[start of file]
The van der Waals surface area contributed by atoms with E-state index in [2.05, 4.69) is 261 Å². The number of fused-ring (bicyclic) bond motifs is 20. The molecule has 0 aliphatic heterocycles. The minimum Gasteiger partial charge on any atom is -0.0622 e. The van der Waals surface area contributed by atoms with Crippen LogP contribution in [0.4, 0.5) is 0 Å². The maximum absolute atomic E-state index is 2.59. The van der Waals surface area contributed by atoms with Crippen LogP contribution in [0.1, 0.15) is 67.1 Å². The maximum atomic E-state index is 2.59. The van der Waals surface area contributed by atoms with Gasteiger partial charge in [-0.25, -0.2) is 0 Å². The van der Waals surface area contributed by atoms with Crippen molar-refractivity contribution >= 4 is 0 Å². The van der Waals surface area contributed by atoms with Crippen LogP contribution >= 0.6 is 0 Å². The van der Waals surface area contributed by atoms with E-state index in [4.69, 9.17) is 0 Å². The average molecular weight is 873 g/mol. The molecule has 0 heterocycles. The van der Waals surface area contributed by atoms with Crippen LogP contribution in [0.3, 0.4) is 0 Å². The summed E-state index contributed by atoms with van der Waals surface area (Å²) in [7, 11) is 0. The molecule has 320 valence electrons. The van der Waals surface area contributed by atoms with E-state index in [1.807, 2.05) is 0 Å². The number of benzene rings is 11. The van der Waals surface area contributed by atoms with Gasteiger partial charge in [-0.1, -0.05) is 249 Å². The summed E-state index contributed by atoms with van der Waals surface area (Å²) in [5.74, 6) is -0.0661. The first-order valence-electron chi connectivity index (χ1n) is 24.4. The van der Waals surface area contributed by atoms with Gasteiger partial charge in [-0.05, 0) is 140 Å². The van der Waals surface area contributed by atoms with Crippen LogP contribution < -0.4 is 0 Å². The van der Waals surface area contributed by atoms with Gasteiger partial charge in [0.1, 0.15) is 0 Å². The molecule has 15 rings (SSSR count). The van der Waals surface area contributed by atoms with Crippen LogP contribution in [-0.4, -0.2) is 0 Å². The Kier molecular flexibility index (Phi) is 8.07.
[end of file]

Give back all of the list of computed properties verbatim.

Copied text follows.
The van der Waals surface area contributed by atoms with E-state index in [2.05, 4.69) is 261 Å². The number of fused-ring (bicyclic) bond motifs is 20. The molecule has 0 aliphatic heterocycles. The minimum Gasteiger partial charge on any atom is -0.0622 e. The van der Waals surface area contributed by atoms with Crippen LogP contribution in [0.4, 0.5) is 0 Å². The maximum absolute atomic E-state index is 2.59. The van der Waals surface area contributed by atoms with Crippen LogP contribution in [0.1, 0.15) is 67.1 Å². The maximum atomic E-state index is 2.59. The van der Waals surface area contributed by atoms with Gasteiger partial charge in [-0.25, -0.2) is 0 Å². The van der Waals surface area contributed by atoms with Crippen molar-refractivity contribution >= 4 is 0 Å². The van der Waals surface area contributed by atoms with Crippen LogP contribution >= 0.6 is 0 Å². The van der Waals surface area contributed by atoms with E-state index in [4.69, 9.17) is 0 Å². The average molecular weight is 873 g/mol. The molecule has 0 heterocycles. The van der Waals surface area contributed by atoms with Crippen LogP contribution in [0.3, 0.4) is 0 Å². The summed E-state index contributed by atoms with van der Waals surface area (Å²) in [7, 11) is 0. The molecule has 320 valence electrons. The van der Waals surface area contributed by atoms with E-state index in [1.807, 2.05) is 0 Å². The number of benzene rings is 11. The van der Waals surface area contributed by atoms with Gasteiger partial charge in [-0.1, -0.05) is 249 Å². The summed E-state index contributed by atoms with van der Waals surface area (Å²) in [5.74, 6) is -0.0661. The first-order valence-electron chi connectivity index (χ1n) is 24.4. The van der Waals surface area contributed by atoms with Gasteiger partial charge in [-0.05, 0) is 140 Å². The van der Waals surface area contributed by atoms with Crippen LogP contribution < -0.4 is 0 Å². The van der Waals surface area contributed by atoms with Gasteiger partial charge in [0.1, 0.15) is 0 Å². The molecule has 15 rings (SSSR count). The van der Waals surface area contributed by atoms with Crippen LogP contribution in [-0.4, -0.2) is 0 Å². The Kier molecular flexibility index (Phi) is 8.07.